Innovation Trend #2: Data-driven Decisions

  KB_small By Kirsten Butzow, Pragmatic Institute Instructor Data is all around us. We have the capacity to track and quantify anything we want. The issue is not whether we have access to data, but what we do with all that data. How do we turn it into actionable decisions and leverage it to build innovative products that resonate in the marketplace? The Right Data If you have any doubt as to the profusion of data, just look at the increase in Big Data vendors. In 2014, they generated $30 billion in revenue, and that is expected to increase to $76 billion by the end of 2020. The amount of data and its accessibility has fundamentally changed the way we do business. Data sources like A/B testing, Google Analytics and product usage information are embedded in products. Yet, despite all of this data, so many of our products don’t seem to hit the mark upon release. It’s certainly not because we don’t have data. It’s because we aren’t using it well—and, perhaps, because we are so focused on “Big Data”, we are often overlooking the impact of Little Data. A decade ago, we could easily observe our customers walking around our stores and making decisions. But today, so much of our customer interactions are online and via mobile apps. We’ve reduced our customers to bits and bytes—so, we have lots of data, but no real information. If, however, we answer a few key questions, we can make that data actionable.  What Story Does your Data Tell? For data to drive actionable decisions, we need to first be able to turn our data into a story. Ask yourself: Do you understand the story your data is telling relative to how your customers use your product throughout the product lifecycle – from customer acquisition to implementation and on-going support activities. In other words, do you know:
  • How buyers engage with your company?
  • When, how and why customers use your products?
  • What overall customer experience are you driving?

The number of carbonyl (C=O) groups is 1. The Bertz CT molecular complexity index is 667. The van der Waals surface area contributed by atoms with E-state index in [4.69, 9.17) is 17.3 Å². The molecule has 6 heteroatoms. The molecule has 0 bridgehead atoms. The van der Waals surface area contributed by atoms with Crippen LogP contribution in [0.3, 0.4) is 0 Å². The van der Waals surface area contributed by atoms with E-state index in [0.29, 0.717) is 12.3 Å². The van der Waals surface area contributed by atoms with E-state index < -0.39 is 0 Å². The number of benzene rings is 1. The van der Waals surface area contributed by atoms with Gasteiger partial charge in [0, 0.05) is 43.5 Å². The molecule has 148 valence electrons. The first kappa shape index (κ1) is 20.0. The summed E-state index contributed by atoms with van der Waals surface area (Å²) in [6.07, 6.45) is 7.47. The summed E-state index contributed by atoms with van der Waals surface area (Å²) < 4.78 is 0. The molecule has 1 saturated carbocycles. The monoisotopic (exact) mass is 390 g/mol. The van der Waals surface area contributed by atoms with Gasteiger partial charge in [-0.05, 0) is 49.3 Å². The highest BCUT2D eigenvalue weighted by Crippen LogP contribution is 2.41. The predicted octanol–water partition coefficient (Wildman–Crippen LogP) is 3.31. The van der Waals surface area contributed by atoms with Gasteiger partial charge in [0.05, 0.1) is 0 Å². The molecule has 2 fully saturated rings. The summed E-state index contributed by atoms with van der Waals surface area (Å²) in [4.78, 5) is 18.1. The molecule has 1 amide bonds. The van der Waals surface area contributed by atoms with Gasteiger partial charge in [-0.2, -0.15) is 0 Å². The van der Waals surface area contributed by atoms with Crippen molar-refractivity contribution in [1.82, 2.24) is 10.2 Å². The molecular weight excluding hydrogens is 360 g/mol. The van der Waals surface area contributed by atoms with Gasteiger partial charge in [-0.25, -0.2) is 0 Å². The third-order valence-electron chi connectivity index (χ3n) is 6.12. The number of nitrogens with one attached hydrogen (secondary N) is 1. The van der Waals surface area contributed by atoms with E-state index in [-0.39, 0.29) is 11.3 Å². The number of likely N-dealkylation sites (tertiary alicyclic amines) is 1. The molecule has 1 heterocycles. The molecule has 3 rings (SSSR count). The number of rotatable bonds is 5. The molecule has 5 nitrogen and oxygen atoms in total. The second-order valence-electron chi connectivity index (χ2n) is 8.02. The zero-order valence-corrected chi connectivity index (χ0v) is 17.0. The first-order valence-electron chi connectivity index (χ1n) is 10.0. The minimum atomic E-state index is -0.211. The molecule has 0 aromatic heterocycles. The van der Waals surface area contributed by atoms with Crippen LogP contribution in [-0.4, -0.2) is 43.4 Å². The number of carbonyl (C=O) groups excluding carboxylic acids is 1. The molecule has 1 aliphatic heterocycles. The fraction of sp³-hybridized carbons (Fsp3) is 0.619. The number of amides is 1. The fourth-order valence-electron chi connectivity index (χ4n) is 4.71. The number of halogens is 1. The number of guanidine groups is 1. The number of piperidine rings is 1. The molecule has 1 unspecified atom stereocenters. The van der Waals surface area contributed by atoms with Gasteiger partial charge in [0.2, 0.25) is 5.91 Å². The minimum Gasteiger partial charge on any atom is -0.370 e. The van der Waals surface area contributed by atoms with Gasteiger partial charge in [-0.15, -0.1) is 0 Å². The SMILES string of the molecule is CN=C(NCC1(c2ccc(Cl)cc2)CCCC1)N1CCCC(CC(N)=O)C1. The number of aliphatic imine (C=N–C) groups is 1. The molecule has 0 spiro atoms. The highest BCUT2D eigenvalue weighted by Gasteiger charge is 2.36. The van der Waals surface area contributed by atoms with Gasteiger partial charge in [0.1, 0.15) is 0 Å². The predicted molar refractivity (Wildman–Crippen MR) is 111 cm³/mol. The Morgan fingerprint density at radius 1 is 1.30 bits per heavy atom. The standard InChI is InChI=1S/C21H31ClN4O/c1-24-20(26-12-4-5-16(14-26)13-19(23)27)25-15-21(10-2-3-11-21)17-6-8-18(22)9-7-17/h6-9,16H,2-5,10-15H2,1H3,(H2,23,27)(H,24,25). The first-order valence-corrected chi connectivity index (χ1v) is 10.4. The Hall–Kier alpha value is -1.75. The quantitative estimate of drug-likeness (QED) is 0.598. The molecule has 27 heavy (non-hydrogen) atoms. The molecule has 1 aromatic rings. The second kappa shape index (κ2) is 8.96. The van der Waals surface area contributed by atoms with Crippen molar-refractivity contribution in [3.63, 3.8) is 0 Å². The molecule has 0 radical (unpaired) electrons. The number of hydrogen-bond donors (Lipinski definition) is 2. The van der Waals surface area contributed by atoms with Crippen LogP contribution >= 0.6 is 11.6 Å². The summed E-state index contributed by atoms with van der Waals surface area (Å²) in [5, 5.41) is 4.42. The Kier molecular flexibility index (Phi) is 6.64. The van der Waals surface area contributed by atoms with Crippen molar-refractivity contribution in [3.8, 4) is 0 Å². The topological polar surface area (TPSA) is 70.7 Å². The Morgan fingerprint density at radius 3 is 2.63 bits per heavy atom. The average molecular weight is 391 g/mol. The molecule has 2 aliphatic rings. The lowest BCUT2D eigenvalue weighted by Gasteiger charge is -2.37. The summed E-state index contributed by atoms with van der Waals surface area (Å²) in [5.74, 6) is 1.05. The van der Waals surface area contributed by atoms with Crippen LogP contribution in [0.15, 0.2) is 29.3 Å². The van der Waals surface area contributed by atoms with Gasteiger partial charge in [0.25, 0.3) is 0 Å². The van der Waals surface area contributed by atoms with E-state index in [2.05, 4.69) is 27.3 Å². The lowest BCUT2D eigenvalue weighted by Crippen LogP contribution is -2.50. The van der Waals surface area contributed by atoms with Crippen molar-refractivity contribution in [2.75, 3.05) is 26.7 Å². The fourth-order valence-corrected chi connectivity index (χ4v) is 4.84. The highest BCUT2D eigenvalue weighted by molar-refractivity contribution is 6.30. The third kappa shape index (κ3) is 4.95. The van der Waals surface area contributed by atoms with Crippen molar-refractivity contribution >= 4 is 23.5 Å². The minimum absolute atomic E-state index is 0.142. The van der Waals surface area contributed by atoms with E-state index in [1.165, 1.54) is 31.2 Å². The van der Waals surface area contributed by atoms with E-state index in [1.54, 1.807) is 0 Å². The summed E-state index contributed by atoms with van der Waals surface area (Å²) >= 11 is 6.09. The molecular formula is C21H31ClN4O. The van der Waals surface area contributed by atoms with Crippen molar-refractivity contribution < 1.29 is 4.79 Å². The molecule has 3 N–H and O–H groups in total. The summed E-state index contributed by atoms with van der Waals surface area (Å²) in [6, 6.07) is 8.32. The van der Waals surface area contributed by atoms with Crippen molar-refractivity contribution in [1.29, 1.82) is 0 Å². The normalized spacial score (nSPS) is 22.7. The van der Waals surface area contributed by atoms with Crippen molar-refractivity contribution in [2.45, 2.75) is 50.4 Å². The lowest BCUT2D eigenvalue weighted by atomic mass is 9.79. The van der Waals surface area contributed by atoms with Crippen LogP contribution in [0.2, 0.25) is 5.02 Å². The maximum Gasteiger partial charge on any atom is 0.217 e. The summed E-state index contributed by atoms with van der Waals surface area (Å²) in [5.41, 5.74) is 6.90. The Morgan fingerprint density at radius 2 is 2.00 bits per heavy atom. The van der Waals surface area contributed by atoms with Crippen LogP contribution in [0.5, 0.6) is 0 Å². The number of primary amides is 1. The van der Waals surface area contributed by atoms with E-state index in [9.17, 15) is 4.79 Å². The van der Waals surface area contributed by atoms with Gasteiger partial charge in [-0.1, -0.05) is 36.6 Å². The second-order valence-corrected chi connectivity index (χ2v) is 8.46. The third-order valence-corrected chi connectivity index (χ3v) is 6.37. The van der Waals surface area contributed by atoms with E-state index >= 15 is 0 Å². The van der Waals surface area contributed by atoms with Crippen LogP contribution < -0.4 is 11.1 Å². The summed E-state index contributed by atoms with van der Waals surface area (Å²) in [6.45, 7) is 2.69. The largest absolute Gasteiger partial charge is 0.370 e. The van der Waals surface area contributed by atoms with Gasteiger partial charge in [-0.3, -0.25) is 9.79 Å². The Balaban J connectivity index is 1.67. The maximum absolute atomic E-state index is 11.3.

Ultimately, your data should reveal market problems that relate to your customer’s entire experience, not just individual product touchpoints. Here’s why it matters: According to a McKinsey study, companies that leveraged data to understand their customers’ complete journey saw faster revenue growth; in fact, in measurements of customer satisfaction with the firms’ most important journeys, a one-point improvement on a ten-point scale corresponded to at least a three-percentage-point increase in the revenue-growth rate. Do you understand the most common customer interactions? While it is easy to get carried away with data, the best place to start is with a very clear understanding of your buyers and users. In other words, who are your buyers and users and what are their most common interactions with your company and products? You may be tempted to study all the bits and bytes available; however, it is common that just a few key customer interactions most affect the bottom line: some combination of sales and implementation; one or two key support issues; and your customer renewal process. Narrowing the focus of your customers’ story and interaction with your organization can enable you to cut through the data clutter and prioritize those interactions that matter the most. Are you stuck in analysis paralysis? Ask yourself: What problem am I trying to solve for my customers? Then, work to leverage the data you have available vs seeking data perfection. For example, maybe you have silos of data in marketing, operations and support that can help tell the full story about how your customers interact with your company if you would just tap into it. You can always refine the information as you learn more, but don’t hold out for perfect. Get started with the information you have. Can you connect the dots? Companies tend to focus on generating reports with pie charts and graphs of their data. However, the real value of data is gained if you use that information to tell a complete story that can be used to make informed product choices. NEXT WEEK: What other trends affect product innovation? Check out the final piece of our three-part series: The Emergence of Design. And if you missed part one on the rise of agile, click here.

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